Some scenes are certainly tense, and we find ourselves climbing up a slope toward its climactic peak, while others are seemingly pointless or just plain silly, tossing a roadblock ahead of us and stunting that upward climb. In maintaining its good moments and excising the silly, The Town could have been a decent novella. There is a nice chapter involving a boy who takes a picture of the evil banya, quickly developing the film to reveal the empty and run-down bathhouse filled with the wrinkled forms of some elderly ghosts. Another good moment has Tomasov's wife volunteering at the local library, happily chatting it up with the other volunteers until she learns that each are hopelessly paranoid, believing that the government is concealing the truth about a meteor that is hurtling toward the earth and a doom-filled collision. This tense and surprising moment is shortly followed by a scene depicting a Molokan priest being attacked by his bible. I could not help but laugh and think of Bruce Campbell and the fluttering book in Army of Darkness; though silly, Campbell's escapades are at the least entertaining. Unfortunately, the strange photographs of the banya and the conspiracy theorists at the library never reappear, so that these moments have little to do with anything, making me wonder why I was made to read them.
Bentley Little seems to have had a fairly general and abstract idea, and rather than unite the small parts into a solid an cohesive whole, he simply fills 276 pages with as many creepy (or silly) scenes that fail to help ground the work. Just because something is supernatural does not mean it should not be governed by some form of logic. This is the novel's secondary flaw.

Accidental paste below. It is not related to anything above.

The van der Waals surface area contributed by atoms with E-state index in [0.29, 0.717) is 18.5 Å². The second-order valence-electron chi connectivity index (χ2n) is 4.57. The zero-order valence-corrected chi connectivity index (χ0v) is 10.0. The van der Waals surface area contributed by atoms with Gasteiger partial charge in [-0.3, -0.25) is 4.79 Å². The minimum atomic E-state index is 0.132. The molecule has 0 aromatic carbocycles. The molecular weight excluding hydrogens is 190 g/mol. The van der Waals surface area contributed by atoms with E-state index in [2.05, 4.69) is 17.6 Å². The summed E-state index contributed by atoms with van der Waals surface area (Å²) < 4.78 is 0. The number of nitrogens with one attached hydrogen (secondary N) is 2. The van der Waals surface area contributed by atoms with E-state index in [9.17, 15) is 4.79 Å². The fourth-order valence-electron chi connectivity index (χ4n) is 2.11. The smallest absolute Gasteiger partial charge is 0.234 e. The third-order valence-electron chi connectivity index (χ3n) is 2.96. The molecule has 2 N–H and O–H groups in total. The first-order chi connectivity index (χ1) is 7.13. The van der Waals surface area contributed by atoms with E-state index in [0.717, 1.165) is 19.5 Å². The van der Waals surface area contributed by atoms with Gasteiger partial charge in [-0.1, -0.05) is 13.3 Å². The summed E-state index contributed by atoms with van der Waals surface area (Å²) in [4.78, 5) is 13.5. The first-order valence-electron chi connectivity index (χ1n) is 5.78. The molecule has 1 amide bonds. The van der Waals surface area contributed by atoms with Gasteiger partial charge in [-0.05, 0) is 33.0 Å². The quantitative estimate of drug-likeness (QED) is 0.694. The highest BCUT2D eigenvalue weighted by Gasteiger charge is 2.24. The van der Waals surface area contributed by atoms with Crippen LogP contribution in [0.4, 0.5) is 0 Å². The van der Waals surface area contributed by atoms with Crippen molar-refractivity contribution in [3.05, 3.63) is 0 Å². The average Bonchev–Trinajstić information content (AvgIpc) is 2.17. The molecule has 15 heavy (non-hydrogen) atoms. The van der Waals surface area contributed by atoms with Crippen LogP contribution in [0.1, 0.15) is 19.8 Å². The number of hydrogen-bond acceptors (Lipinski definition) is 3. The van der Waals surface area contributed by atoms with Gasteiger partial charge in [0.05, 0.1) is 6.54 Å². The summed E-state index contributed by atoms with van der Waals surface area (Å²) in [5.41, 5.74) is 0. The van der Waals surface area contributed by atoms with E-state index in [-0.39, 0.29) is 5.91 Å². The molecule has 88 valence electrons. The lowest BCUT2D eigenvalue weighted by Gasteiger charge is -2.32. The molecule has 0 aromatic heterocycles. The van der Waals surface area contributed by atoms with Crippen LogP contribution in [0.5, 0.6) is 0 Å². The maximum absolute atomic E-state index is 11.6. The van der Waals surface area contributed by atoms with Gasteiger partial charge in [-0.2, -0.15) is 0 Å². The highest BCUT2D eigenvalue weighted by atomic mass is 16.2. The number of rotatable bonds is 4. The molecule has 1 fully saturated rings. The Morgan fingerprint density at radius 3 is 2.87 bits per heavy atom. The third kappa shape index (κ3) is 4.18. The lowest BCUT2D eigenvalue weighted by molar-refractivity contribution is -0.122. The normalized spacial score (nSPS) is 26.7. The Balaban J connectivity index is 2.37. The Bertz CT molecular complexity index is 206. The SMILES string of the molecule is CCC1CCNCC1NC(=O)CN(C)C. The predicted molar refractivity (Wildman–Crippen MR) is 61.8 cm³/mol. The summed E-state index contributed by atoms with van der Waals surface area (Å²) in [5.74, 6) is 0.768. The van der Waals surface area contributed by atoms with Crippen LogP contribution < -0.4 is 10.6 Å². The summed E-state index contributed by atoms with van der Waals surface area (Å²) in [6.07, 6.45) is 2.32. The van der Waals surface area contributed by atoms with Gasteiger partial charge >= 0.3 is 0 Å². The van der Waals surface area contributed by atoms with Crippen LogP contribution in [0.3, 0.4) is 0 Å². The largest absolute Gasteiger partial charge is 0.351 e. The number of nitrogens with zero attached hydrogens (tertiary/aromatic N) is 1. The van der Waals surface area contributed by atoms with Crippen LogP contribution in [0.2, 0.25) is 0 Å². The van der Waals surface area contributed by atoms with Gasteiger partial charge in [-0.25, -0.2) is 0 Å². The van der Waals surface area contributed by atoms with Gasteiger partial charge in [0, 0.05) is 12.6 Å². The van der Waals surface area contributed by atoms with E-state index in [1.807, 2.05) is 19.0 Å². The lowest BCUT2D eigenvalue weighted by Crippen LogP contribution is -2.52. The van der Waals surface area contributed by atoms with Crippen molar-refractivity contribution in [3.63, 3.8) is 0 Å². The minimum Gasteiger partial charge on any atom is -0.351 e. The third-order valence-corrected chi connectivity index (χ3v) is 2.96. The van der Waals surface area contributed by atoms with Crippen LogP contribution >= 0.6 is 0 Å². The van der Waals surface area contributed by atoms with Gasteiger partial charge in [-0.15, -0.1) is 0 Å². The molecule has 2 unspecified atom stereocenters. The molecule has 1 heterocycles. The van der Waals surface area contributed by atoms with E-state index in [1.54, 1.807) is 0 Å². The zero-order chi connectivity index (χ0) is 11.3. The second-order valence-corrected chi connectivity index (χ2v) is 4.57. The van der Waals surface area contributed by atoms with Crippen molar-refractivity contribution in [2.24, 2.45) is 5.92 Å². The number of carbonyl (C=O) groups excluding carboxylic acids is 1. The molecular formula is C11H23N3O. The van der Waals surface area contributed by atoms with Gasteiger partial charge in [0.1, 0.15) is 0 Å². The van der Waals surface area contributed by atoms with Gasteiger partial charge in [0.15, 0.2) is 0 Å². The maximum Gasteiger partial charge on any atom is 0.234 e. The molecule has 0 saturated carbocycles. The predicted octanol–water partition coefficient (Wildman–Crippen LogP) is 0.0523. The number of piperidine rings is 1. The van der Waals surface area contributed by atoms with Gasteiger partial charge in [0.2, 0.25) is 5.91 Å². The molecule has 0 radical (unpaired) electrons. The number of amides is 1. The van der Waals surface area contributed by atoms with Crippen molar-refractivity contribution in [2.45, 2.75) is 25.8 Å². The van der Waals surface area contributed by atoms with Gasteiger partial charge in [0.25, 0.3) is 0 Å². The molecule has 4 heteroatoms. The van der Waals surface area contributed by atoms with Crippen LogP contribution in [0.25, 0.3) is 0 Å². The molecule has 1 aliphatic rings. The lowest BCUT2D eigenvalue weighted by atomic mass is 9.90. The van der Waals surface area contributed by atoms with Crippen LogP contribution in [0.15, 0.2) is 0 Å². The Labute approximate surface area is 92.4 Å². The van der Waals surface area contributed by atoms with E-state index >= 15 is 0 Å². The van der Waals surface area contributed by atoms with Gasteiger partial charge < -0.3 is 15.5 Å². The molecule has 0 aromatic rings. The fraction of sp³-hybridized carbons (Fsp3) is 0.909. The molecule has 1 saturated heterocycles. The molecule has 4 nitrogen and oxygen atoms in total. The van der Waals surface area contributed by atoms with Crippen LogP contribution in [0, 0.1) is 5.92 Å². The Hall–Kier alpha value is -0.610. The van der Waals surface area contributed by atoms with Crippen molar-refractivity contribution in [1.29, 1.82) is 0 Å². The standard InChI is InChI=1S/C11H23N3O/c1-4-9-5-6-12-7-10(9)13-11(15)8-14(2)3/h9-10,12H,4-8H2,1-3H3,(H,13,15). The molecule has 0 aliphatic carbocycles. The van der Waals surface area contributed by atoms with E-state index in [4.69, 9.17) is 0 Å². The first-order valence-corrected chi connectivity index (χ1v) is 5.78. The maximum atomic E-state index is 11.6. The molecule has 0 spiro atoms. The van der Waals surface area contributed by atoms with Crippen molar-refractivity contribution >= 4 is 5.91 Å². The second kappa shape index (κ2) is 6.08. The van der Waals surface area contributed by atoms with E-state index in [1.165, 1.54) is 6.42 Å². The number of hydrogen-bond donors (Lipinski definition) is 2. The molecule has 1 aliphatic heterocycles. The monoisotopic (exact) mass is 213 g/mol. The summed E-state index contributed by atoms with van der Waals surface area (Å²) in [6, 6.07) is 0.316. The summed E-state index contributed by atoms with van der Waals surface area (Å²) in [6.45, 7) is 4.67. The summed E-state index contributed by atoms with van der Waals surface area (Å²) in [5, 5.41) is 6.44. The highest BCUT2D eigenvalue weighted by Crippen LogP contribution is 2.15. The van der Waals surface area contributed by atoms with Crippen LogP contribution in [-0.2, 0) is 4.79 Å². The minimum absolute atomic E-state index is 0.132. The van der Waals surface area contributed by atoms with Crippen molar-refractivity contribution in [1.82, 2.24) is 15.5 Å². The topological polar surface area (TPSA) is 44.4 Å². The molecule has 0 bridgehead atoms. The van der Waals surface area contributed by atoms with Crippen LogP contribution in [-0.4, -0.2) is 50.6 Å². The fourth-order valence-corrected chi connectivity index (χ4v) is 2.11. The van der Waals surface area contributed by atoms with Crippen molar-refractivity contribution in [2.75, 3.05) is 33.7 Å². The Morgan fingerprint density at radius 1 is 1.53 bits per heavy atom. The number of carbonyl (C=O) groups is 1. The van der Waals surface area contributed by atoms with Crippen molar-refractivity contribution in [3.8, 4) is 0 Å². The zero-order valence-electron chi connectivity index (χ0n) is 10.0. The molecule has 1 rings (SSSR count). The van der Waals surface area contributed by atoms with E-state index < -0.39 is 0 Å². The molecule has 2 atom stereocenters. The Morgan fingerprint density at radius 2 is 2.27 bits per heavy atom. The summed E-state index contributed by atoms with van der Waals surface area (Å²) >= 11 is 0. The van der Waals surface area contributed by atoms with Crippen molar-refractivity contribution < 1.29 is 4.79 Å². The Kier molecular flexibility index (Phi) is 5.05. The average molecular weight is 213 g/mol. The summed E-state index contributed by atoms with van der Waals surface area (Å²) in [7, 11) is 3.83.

The strange events are never clearly explained and ideas are tossed about randomly, most often never followed up, characters disappear (such as the handyman Odd), so that it all becomes meaningless. Characters receive revelations "suddenly" rather than through any form of deductive process. This haphazard conceptualizing makes for a poor mystery and is not terribly fair to the reader; mysteries should be a collaboration between author and reader, with the reader being involved and taking part in the investigation. Town characters themselves do little active investigating despite the odd occurrences which I suppose makes sense since by the final page we realize there really isn't anything within these pages to investigate.
Despite these two major flaws the novel is strangely not terrible, and this is a mystery I have spent some minutes investigating. The characterization, including relationships, general interaction and internal thought processes, is quite good. There is here an unevenness as well, as some characters are inexplicably shoved to the background (not just in Odd disappearing but Tomasov's daughter Sasha is forgotten over much of the novel's middle while her two siblings are given a large amount of attention). There are some nice surprises near the end and the writing itself is competent. There is also some clunkiness provided by the publisher/printer in the unusual number of typos. The Town is the second novel by Little that I have read, and clearly The Store is a superior work.
On a side note, The Store is mentioned in passing: "There were no chain stores, no corporate gas stations... There was no Wal-Mart or The Store, no Texaco or Shell..." (20) This was a nice touch, and if other Little works are mentioned or alluded to, I was not one to pick up on them.